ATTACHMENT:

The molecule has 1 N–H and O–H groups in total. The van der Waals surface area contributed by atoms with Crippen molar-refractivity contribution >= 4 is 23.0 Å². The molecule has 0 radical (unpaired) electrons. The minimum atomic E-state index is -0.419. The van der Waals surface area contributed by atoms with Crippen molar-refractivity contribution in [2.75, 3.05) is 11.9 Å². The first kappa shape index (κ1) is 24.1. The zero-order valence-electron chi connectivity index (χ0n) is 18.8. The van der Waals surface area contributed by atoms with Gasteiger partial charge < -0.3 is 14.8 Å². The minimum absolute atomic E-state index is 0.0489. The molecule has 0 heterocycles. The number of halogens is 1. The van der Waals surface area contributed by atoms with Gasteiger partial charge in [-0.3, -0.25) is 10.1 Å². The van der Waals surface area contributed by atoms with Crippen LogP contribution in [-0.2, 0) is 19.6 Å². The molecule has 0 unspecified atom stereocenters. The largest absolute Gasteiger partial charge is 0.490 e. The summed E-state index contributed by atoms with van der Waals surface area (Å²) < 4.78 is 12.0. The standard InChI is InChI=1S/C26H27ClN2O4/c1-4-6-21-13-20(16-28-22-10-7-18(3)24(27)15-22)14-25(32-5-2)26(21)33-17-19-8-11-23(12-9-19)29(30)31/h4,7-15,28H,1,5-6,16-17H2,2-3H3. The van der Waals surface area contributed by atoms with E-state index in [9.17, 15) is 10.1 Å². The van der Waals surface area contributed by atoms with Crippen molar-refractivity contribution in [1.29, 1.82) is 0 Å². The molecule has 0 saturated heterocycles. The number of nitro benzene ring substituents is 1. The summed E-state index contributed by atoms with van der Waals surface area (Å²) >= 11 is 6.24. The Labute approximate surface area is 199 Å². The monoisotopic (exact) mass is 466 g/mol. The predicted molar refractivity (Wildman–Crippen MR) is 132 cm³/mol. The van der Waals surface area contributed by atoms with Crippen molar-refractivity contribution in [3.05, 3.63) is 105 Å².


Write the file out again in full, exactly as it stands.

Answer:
The molecule has 1 N–H and O–H groups in total. The van der Waals surface area contributed by atoms with Crippen molar-refractivity contribution >= 4 is 23.0 Å². The molecule has 0 radical (unpaired) electrons. The minimum atomic E-state index is -0.419. The van der Waals surface area contributed by atoms with Crippen molar-refractivity contribution in [2.75, 3.05) is 11.9 Å². The first kappa shape index (κ1) is 24.1. The zero-order valence-electron chi connectivity index (χ0n) is 18.8. The van der Waals surface area contributed by atoms with Gasteiger partial charge < -0.3 is 14.8 Å². The minimum absolute atomic E-state index is 0.0489. The molecule has 0 heterocycles. The number of halogens is 1. The van der Waals surface area contributed by atoms with Gasteiger partial charge in [-0.3, -0.25) is 10.1 Å². The van der Waals surface area contributed by atoms with Crippen LogP contribution in [-0.2, 0) is 19.6 Å². The molecule has 0 unspecified atom stereocenters. The largest absolute Gasteiger partial charge is 0.490 e. The summed E-state index contributed by atoms with van der Waals surface area (Å²) < 4.78 is 12.0. The standard InChI is InChI=1S/C26H27ClN2O4/c1-4-6-21-13-20(16-28-22-10-7-18(3)24(27)15-22)14-25(32-5-2)26(21)33-17-19-8-11-23(12-9-19)29(30)31/h4,7-15,28H,1,5-6,16-17H2,2-3H3. The van der Waals surface area contributed by atoms with E-state index in [9.17, 15) is 10.1 Å². The van der Waals surface area contributed by atoms with Crippen molar-refractivity contribution in [1.29, 1.82) is 0 Å². The molecule has 0 saturated heterocycles. The number of nitro benzene ring substituents is 1. The summed E-state index contributed by atoms with van der Waals surface area (Å²) >= 11 is 6.24. The Labute approximate surface area is 199 Å². The monoisotopic (exact) mass is 466 g/mol. The predicted molar refractivity (Wildman–Crippen MR) is 132 cm³/mol. The van der Waals surface area contributed by atoms with Crippen molar-refractivity contribution in [3.05, 3.63) is 105 Å².